Telling Truth Through Theater

By Giving List Staff   |   October 1, 2021

What do the hit shows Tony and Black Monday have in common? They feature writers – Dipika Guha and Christina Anderson – who got their start at Crowded Fire Theater. Hollywood writers like Isaac Gómez (Narcos) and Susan Soon He Stanton (Succession) prioritize taking time out of their writing rooms to work with this small-but-mighty theater producing out of a 99-seat house in San Francisco. Why?

For 20 years, Crowded Fire has been bringing bold, new voices to the stage, most recently at the 99-seat Potrero Stage in San Francisco. Punching far above their weight, the theater has distinguished itself not just for the quality of its playwrights, but for its fearlessness in presenting work that challenges audiences to consider the experience of communities of color more deeply and viscerally than before.

Although pushing playwrights to Netflix is not Crowded Fire’s goal, they see that success as emblematic of cultural change, in which the voices of BIPOC artists are being seen and heard at the next level.

“If our superpower is to tell stories, then our responsibility is to make visible what is invisible,” says Artistic Director Mina Morita. “Art has the power to create truth. Cultural erasure is an act of violence.”

As an educational experience, theater has few rivals in terms of effectiveness, and itself mirrors the journey of empathy provoked by radically inclusive playwriting.

“Theater allows us to go deeper into ourselves, and explore the boundaries of our comfort zones,” says Leigh Rondon-Davis, Crowded Fire’s curator of online programming and a Resident Artist. “We can feel shame or joy along with those on stage in a different way than we usually experience it. It unlocks something in us that reminds us that my experience is not the only experience.”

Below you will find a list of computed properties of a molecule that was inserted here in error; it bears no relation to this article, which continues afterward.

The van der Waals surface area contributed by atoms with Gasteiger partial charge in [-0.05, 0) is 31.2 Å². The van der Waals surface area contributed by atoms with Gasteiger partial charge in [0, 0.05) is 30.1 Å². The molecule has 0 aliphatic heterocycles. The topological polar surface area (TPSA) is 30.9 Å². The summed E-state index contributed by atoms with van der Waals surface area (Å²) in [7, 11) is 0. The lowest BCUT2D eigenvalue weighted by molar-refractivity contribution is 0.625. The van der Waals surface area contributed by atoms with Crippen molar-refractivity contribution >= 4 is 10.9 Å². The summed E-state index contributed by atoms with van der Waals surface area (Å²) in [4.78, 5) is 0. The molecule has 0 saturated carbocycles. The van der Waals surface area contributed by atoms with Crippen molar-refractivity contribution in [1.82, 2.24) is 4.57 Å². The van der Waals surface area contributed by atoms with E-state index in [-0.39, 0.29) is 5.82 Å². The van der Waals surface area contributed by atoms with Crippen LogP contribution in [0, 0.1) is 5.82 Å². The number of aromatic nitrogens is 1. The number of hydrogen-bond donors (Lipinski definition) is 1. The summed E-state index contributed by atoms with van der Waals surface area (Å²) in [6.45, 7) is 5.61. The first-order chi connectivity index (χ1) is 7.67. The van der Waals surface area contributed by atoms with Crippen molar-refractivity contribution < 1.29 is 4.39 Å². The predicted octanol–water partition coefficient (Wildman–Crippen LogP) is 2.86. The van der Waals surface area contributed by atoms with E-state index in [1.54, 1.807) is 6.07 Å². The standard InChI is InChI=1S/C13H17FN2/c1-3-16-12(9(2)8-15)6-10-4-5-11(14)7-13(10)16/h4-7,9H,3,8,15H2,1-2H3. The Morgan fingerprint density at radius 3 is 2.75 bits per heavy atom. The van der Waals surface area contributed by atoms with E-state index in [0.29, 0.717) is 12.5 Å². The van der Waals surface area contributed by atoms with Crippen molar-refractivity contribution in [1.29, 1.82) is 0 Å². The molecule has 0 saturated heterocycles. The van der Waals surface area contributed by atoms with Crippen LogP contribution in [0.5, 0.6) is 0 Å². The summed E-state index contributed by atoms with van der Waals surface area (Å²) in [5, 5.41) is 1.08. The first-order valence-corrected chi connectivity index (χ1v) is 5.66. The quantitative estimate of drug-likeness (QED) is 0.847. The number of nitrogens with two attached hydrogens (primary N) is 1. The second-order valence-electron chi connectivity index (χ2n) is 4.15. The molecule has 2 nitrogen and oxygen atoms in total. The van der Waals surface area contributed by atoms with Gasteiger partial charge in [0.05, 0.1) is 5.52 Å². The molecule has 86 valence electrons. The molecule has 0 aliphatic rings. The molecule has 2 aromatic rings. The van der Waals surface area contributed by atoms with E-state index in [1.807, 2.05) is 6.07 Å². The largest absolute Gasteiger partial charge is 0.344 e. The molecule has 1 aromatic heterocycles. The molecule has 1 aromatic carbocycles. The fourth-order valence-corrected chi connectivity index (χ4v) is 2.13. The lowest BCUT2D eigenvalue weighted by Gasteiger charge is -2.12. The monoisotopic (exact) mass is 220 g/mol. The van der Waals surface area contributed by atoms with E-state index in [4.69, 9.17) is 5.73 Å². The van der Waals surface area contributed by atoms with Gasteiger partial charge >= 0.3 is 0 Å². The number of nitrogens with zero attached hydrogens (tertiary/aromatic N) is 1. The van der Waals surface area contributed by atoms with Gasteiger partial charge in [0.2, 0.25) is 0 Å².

Like almost all arts organizations, Crowded Fire had to pivot during COVID to present work virtually, and find ways to financially support staff and resident artists. And in response to a racial reckoning within the theater world, they have partnered with two other companies to create an anti-racism facilitator training for theater artists called Making Good Trouble.

For Morita, theater, education, and justice are all intertwined. “When we engage with a narrative that deeply affects us,” she says, “our framework can change, our values can change, and then our behavior can change.”


Crowded Fire Theater

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(415) 523-0034 ext. 701
Artistic Director: Mina Morita


Crowded Fire Theater (CFT) is a critically acclaimed company for new play production on the West Coast. Known for presenting works by the hottest up-and-coming playwrights, CFT contributes to the creation of a contemporary canon that reflects the diverse world in which we live. Read more about our commitments to justice, equity, diversity, and inclusion in our organization.

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If our superpower is to tell stories, then our responsibility is to make visible what is invisible. Art has the power to create truth. Cultural erasure is an act of violence.
Mina Morita
Artistic Director

Support Theater That Entertains and Creates Change

There are a number of ways you can become involved with Crowded Fire, its work and mission.

Visionaries: $2,500+ Season Sponsor billing on all of our public programming and a private pre-show visit from artistic staff and members of a show’s creative team for you and your guests at the performance of your choice.

Production Sponsors: $1,200–2,499 Production Sponsor billing on the production of your choice, and invitation to special annual events with CFT Artists

Commissioners: $600–1,199 Two complimentary opening night tickets and behind-the-scenes access to special mainstage rehearsals.